Unless you buy into the notion that humans are arbitrarily exempt from the rules of evolution of course.

I'm just saying that interfering less with personal decisions might lead to better outcomes. Enough with the reeducation programs.

more than 4 years ago

Court Orders Shutdown of H-1B Critics' Websites

Brian Stretch H1B program is indentured servitude. Instead, (605 comments)

skilled foreign workers should be fast tracked for citizenship. Any nation that makes migrating to the other side of the world look good DESERVES to lose their best and brightest.

The biggest problem is that H1B visa holders are made dependent on the company that hired them. If that company turns out to be yet more proof that Dilbert is non-fiction, they're stuck. They're forced to put up with the abuse or go home. Removing that dependency would eliminate much of the abuse.

Or maybe the biggest problem is that so many Big Businesses appear to be run by shortsighted sociopaths with MBAs. Or that Congress is corrupt as hell and is easily bought by said sociopaths. Or... anyhow, Indians aren't the problem.

more than 4 years ago

US FTC Sues Intel For Anti-Competitive Practices

Brian Stretch Re:Well, duh. (230 comments)

Intel's compiler treated any CPU that didn't report being GenuineIntel as an i386 instead of checking for the SSE, SSE2, etc flags like an honest company would have. If you hacked the compiled code to skip the GenuineIntel flag test it magically performed MUCH faster on AMD hardware.

Given that end users have no control over which compiler a software developer uses, AMD users suffered artificially poor performance if their vendors either chose or were coerced into using Intel's compilers.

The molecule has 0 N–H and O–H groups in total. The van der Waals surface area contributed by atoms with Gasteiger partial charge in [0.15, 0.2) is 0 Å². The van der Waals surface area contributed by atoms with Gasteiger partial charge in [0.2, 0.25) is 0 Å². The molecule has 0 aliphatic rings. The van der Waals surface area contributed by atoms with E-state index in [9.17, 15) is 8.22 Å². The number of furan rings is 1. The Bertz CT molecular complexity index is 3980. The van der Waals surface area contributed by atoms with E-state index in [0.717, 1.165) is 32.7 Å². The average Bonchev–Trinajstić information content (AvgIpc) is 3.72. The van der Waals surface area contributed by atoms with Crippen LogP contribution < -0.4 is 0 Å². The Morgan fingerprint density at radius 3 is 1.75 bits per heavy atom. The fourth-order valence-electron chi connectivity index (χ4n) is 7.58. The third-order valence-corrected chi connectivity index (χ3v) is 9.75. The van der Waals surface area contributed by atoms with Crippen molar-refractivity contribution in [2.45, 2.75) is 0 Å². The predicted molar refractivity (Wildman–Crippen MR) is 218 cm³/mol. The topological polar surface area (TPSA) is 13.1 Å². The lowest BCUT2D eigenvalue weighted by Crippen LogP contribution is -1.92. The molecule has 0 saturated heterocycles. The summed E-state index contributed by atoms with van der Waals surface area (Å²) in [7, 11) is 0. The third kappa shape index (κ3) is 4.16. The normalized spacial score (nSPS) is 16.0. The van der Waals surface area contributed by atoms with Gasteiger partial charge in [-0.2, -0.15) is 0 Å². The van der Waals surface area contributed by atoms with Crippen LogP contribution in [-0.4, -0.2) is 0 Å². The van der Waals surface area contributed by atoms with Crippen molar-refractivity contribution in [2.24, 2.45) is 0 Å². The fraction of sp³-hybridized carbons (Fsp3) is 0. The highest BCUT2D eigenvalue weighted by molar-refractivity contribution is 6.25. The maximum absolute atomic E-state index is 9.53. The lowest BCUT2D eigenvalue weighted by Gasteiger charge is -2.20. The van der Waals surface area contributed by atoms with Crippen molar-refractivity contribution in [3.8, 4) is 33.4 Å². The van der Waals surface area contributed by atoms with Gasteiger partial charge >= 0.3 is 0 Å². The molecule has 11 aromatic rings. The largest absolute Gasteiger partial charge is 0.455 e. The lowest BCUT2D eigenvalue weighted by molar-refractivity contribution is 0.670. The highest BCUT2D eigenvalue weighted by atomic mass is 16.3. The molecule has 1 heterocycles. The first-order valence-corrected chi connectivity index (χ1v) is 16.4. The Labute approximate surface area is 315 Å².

This is a very old issue. Here is one glaring specific example from four years ago:

Benchmark companies in particular just happened to favor Intel compilers. Some of those benchmark makers were really, really shady:

more than 4 years ago

Angry AT&T Customers May Disrupt Service

Brian Stretch Re:Not the best idea (572 comments)

How could anyone really think this is a good idea? AT&T has effectively admitted that the data usage growth for smartphones is above the rate that their data network will be able to grow. Using more data intensive applications will only show them how correct they are ("Look how much data will be used in the future when more people are streaming data")

In addition, what if this actually interferes with an emergency call?

Sorry that this might not be anti-corporate enough, but Operation Chokehold really isn't a great idea.

What are you, a Communist? That's the same excuse we used to hear every time Reagan wanted to put pressure on the Soviets. Bring on the YouTube vids of Apple's 1984 ad on OC day! Bring the Evil Empire to its knees!

Umm, except that crushing AT&T's network would make iPhone's a wee bit useless... frack.

(satire, for the humor impaired...)